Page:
The Queen v. Hart Electronics Limited
Published in: 59 Dominion Tax Cases 1192
Manitoba Court of Appeal
July 8, 1959
Under the provisions of section 126(2), the Minister notified the respondent company that it was required to file income tax returns on form T2. An officer of the company sat a letter to the Department enclosing unsigned T2 forms, showing no tax payable, on which certain remarks and comments had been filled in. No documents were attached to the forms. (The essential parts of the T2 forms sent in by the company are reproduced following the reasons for judgment.) The company was charged with failure to file the returns required When a magistrate dismissed the charge, the Crown appealed to the Manitoba Court of Appeal by way of stated case. In outlining the facts of the case, it was stated that T2 forms had been enclosed in a letter to the Department and that these forms 'although not signed contained certain information'.
Held: The appeal was dismissed (one dissenting). The Court was confined in its deliberations to the facts as stated. All that was known from the case as stated was that T2 forms were returned which gave 'certain information'. How much or how little information the forms disclosed was not before the Court. In the Court's opinion, a T2 form, which gave certain information sent by letter though the form was not signed, constituted an income tax return.
J.B. Hughes for the Crown;
J.S. Lamont, Q.C., for the respondent.
JJ.A. Adamson, C.J.M., Montague, Schultz and Tritschler
ADAMSON, C.J.M. (Montague and Schultz, JJ.A., concurring): This is a stated case by D. C. M. Kyle, Esq., one of Her Majesty's Police Magistrates for Manitoba, under the provisions of sections 733 to 742 of the Criminal Code of Canada.
Charge of failure to file return
On the 13th day of November, 1958, an Information was laid alleging that --
Hart Electronics Limited, at Winnipeg in the Province of Manitoba between the 2nd day of August, 1958, and the 30th day of October, 1958, inclusive, did unlawfully fail to comply with Sec. 126(2) of the Income Tax Act; to wit, did fail to file it's Income Tax Return on Form T.2 for the Taxation Year 1956, following requirement therefor dated the 17th day of July, 1958, under Sec. 126(2) of the Income Tax Act, contrary to Sec. 131(2) of the Income Tax Act.
The facts are stated as follows:
(a) On the 17th day of July, A.D. 1958, pursuant to Section 126(2) of 'The Income Tax Act' a requirement in writing (Exhibit 1) by the Minister of National Revenue to Hart Electronics Limited for an Income Tax Return on Form T2 for Taxation Year 1956 was served on Gerald A. V. Hart, an Officer of Hart Electronics Limited, at 132 Osborne Street, Limited, at 132 Osborne Street, Winnipeg, Manitoba.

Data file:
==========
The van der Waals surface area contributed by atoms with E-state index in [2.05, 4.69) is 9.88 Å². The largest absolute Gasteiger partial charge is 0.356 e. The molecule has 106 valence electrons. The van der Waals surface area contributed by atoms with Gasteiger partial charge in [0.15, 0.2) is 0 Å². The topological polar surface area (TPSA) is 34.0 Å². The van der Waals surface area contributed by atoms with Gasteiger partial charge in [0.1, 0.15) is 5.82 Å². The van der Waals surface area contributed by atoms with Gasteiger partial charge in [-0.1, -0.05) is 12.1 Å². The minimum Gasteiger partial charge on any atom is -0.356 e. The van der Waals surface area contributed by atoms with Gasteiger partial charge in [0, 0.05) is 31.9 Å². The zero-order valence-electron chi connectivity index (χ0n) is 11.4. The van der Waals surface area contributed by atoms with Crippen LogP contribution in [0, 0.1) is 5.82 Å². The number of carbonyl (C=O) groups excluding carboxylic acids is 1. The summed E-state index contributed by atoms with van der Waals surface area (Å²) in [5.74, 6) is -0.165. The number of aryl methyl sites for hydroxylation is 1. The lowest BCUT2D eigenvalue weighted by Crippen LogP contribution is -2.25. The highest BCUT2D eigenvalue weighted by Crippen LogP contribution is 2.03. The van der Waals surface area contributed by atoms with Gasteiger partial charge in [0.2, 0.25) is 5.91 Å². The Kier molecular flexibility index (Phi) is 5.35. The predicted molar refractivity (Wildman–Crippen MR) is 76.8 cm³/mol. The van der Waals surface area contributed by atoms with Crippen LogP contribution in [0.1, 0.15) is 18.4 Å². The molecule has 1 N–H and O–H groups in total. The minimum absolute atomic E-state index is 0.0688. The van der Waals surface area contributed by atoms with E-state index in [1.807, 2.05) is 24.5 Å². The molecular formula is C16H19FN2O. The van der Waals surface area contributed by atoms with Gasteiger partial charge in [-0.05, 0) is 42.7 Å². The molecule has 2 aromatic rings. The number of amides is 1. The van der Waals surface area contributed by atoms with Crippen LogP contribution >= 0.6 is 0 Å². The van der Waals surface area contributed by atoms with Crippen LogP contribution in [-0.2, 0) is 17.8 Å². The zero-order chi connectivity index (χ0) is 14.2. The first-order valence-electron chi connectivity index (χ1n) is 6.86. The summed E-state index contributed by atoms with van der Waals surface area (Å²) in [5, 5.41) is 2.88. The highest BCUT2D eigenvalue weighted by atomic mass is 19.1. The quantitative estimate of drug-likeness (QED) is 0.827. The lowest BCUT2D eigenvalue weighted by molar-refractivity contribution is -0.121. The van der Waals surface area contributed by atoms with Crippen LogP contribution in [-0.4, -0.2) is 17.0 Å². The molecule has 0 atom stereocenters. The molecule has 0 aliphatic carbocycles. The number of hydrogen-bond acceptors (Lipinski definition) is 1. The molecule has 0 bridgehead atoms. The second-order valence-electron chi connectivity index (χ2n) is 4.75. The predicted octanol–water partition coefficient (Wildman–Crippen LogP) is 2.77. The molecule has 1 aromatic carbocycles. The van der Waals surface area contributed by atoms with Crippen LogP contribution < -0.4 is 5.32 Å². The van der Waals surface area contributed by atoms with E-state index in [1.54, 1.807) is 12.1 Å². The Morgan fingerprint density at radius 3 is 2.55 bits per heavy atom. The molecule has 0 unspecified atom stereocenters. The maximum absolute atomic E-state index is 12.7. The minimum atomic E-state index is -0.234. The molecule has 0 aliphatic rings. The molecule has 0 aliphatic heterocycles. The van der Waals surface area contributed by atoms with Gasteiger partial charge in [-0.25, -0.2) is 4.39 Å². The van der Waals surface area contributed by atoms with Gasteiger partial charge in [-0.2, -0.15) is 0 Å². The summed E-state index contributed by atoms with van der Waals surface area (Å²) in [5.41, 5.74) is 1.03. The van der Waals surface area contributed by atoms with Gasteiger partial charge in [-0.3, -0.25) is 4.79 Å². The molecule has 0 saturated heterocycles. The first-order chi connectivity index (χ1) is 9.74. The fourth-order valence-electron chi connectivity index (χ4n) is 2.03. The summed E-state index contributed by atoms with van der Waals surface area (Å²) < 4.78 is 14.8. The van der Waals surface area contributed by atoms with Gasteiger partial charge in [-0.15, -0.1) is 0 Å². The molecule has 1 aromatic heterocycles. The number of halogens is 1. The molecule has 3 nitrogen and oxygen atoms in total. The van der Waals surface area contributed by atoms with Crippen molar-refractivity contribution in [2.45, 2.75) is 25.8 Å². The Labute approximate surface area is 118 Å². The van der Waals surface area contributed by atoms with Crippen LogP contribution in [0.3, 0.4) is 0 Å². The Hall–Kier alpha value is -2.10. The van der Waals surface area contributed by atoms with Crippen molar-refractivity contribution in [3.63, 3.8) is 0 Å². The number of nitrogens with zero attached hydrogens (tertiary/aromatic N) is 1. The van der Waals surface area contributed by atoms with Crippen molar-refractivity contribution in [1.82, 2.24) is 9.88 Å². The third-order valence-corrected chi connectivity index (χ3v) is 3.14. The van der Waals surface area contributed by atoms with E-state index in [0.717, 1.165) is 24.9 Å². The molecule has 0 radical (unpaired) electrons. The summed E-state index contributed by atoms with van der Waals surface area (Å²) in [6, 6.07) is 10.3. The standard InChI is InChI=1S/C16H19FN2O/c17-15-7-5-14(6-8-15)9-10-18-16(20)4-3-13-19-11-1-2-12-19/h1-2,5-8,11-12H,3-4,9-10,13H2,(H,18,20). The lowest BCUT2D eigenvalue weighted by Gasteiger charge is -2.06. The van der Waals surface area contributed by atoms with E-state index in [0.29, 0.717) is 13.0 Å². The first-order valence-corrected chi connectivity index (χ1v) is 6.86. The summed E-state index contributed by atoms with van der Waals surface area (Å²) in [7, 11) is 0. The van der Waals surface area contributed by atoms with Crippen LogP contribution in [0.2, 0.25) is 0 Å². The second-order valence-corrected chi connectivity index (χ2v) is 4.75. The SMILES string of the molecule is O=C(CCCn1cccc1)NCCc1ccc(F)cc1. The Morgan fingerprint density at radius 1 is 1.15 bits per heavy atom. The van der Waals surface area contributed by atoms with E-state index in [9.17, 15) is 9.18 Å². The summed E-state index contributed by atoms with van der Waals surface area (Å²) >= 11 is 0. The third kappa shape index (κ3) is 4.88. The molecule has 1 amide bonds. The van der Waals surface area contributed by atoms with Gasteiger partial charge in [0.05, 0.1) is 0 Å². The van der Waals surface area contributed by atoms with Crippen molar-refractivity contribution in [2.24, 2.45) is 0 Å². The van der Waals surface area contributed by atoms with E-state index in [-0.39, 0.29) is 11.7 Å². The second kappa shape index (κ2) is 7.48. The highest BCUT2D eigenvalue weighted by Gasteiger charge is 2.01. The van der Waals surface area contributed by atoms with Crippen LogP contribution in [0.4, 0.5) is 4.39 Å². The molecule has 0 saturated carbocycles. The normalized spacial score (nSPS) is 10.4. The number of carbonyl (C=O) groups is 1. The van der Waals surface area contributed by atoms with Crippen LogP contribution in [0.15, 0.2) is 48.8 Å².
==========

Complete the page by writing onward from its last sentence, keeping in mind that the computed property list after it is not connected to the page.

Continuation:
(b) On the 1st day of August, A.D. 1958. Hart Electronics Limited sent a letter (Exhibit 2) to Mr. Murphy, Department of Internal Revenue, Federal Building, Winnipeg, Manitoba, enclosing T2 1956 forms.
(c) These Forms (Exhibits 3), although not signed contained certain information, but no documents were attached thereto.
The learned magistrate held that the T2 1956 Forms as filed constituted compliance with the requirement in writing for an Income Tax Return on Form T2 and dismissed the charge. The following two questions are submitted:
What elements are essential to constitute an Income Tax Return?
Does the Form T2 1956 as filed by Hart Electronics Limited on the 1st day of August, A.D. 1958, contain the elements essential to constitute an Income Tax Return on Form T2 for the Taxation Year 1956 and thus comply with the requirement therefor by the Minister of National Revenue dated the 17th day of July, A.D. 1958.
The duty of this Court is to decide whether the accused was or was not properly acquitted. The only questions or parts of questions which require an answer are those necessary to determine the issue. In re Johnson; In re Slot Machine Act (1954) S.C.R. 127; Rex v. Moroz, 53 M.R. 1; Regina v. Stelzer (1957) 66 M.R. 78.